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"We would be concerned sending him to school": How OK universities will cater to high-risk students

Posted at 5:03 PM, Jul 30, 2020
and last updated 2020-07-30 19:51:15-04

SKIATOOK, Okla. — “He would always be sick. We would be concerned sending him to school,” Brandy Marion said as she reminisced about the first five years of her son’s life.

“When you look at Jake, he looks very healthy and robust and he is, except for the fact he has this pneumococcal deficiency,” Brandy said.

21-year-old Jake Marion was born healthy but could not breathe properly for the first five years of life.

“Nobody could really figure out what it was in that five years,” Jake said. “We had, ‘Oh, his esophagus is loose,’ or ‘Oh, it’s just this disease.’”

“They did an MRI and found out the middle lobe of his right lung never developed. Basically, it was spewing bacteria into his body,” Brandy said.

“Because it never developed, I have pneumococcal deficiency, which, basically, puts me more at risk of pneumococcal pneumonia and pretty much every respiratory symptom and disease out there,” Jake said.

“When COVID came, we basically locked Jake up out here at the lake,” Brandy joked. “We didn’t want him going out.”

Gaming is one of Jake's outlets. Disinfectants and masks are his best friends.

“Anywhere I go, I wipe down handlebars on shopping carts. I wipe my hands when I get back in the car,” Jake said as he pulled the products out. “The only way this is going to get under control is if everybody wears masks and takes all the precautions.”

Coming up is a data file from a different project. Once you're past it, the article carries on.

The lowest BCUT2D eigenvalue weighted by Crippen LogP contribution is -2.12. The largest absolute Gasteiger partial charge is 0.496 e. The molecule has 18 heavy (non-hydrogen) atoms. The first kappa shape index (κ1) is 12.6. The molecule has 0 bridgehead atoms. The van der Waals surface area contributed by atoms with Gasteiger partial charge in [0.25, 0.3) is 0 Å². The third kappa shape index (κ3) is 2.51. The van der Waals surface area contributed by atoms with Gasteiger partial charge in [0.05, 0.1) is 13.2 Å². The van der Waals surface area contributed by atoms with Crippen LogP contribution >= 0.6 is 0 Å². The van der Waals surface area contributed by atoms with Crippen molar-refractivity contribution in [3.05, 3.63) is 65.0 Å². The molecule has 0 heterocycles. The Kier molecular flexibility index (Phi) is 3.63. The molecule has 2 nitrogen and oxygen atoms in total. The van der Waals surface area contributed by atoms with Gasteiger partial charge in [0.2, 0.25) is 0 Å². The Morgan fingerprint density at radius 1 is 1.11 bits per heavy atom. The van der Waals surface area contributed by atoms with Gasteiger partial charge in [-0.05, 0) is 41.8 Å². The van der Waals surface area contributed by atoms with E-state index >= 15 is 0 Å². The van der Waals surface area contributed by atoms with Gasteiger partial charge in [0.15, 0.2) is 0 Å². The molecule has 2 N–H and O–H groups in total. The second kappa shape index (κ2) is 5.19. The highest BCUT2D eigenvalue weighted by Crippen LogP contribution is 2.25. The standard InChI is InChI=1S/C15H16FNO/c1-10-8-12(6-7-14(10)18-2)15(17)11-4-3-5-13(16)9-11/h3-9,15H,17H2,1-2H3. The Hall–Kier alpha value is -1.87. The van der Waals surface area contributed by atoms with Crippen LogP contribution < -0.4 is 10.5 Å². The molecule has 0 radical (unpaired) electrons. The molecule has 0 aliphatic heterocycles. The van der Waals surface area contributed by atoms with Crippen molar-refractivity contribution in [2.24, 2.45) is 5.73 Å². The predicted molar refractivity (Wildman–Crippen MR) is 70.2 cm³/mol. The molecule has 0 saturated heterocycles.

Jake is a senior at University of Science and Arts of Oklahoma studying psychology. He hopes to help people through therapy.

He said, “I love all my friends at university. I love everyone that goes to the university, but when you pack us all in there, it’s very more likely that we’re going to get it [COVID-19].”

Jake still has not heard what his school has planned for the fall.

“I’m hoping to see that we stay online because it’s not safe to go back,” Jake said.

USAO is offering a variety of hybrid, in-person, and online courses. Everyone on campus is required to mask up. The same is also true for Oral Roberts University and Tulsa Community College.

The University of Oklahoma and Oklahoma State University prepare for in-person instruction this fall with mask mandates. OSU has an application process for students needing accommodation. An OU representative has not responded with an answer on what the first day will look like for high-risk Sooners who worry just like Jake and his family about what the coronavirus is capable of.

“I believe that if Jake caught the virus, we would be in the hospital for many many days," Brandy said. "I would be very worried that it could kill him.”

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